The above photograph was taken at the Totem Heritage Centre in Ketchikan and they are original examples dating back to the end of the 19th century.
Totem poles are typically carved from the trunks of Thuja plicata trees (popularly called "giant cedar" or "western red cedar"), which decay eventually in the rainforest environment of the Northwest Coast.
A totem is a being, object, or symbol representing an animal or plant that serves as an emblem of a group of people, such as a family, clan, group, lineage, or tribe, reminding them of their ancestry (or mythic past). In kinship and descent, if the apical ancestor of a clan is nonhuman, it is called a totem. Normally this belief is accompanied by a totemic myth. They have been around for many years. They are usually in the shape of an animal, and every animal has a certain personality.
When we write we are often dealing in symbolism. Dan Brown has made a fortune with his 'Da Vinci Code' which is centred around explaining symbols - and sometimes being quite creative doing that! So symbols are often part of the world we live in for a variety of reasons. You can't go anywhere without seeing examples, trademarks for example. When we write we are creating symbols ourselves, if you like creating new belief patterns or systems in a variety of guises.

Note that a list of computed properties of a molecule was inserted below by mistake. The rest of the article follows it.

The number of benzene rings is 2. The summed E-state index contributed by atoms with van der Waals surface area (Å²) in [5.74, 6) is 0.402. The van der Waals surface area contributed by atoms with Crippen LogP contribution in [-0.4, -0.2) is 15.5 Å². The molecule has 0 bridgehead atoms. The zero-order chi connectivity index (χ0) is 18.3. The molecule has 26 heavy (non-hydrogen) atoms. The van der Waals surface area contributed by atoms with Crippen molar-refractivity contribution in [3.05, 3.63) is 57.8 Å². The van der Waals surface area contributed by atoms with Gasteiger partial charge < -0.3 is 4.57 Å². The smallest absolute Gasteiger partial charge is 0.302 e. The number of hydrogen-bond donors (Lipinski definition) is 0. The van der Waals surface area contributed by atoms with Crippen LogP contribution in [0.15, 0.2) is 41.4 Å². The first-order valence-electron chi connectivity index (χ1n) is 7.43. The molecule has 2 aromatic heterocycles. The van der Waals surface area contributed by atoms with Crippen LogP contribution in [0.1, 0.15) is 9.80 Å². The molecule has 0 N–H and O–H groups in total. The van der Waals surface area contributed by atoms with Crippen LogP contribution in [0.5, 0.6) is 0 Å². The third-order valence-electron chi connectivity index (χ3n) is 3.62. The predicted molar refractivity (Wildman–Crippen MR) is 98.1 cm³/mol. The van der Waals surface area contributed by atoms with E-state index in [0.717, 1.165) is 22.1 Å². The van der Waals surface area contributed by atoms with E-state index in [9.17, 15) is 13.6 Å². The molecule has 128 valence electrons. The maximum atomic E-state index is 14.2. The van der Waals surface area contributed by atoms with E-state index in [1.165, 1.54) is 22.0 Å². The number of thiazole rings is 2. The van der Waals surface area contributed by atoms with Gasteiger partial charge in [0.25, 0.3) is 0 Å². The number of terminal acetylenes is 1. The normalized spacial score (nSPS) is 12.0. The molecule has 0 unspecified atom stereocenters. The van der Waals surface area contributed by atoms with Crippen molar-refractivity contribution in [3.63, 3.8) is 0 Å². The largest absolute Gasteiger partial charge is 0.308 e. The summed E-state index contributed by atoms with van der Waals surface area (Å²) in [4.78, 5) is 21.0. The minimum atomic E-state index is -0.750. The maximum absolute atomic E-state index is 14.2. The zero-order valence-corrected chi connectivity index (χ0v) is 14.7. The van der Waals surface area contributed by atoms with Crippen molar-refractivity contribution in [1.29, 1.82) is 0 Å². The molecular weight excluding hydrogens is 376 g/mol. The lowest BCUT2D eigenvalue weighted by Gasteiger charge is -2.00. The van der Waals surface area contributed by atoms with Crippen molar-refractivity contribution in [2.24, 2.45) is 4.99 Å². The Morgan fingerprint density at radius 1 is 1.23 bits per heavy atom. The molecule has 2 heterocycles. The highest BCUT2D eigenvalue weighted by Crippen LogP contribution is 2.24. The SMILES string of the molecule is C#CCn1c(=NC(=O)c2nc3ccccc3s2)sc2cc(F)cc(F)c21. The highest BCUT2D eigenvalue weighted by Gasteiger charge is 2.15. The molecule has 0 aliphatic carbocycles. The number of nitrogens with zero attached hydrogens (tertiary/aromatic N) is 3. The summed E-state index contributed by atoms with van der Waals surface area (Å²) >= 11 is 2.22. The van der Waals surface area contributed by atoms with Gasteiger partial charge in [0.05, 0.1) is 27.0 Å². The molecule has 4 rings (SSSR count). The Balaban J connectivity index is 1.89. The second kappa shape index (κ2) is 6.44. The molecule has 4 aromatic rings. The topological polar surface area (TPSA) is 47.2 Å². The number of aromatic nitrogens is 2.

The Steele novels are a version of a moralistic way of dealing with the world and if I manufactured a symbol by which the work of Patrick Steele could be recognised I would be joining the fraternity even more fully. Batman, Superman,Zorro and so on all have their symbols linked to the pursuit of justice. The one below, in some stylised way, may be suitable for Patrick. One difference between my lead and the others is that he isn't squeaky clean and quite happily deals in the ultimate punishment for his targets.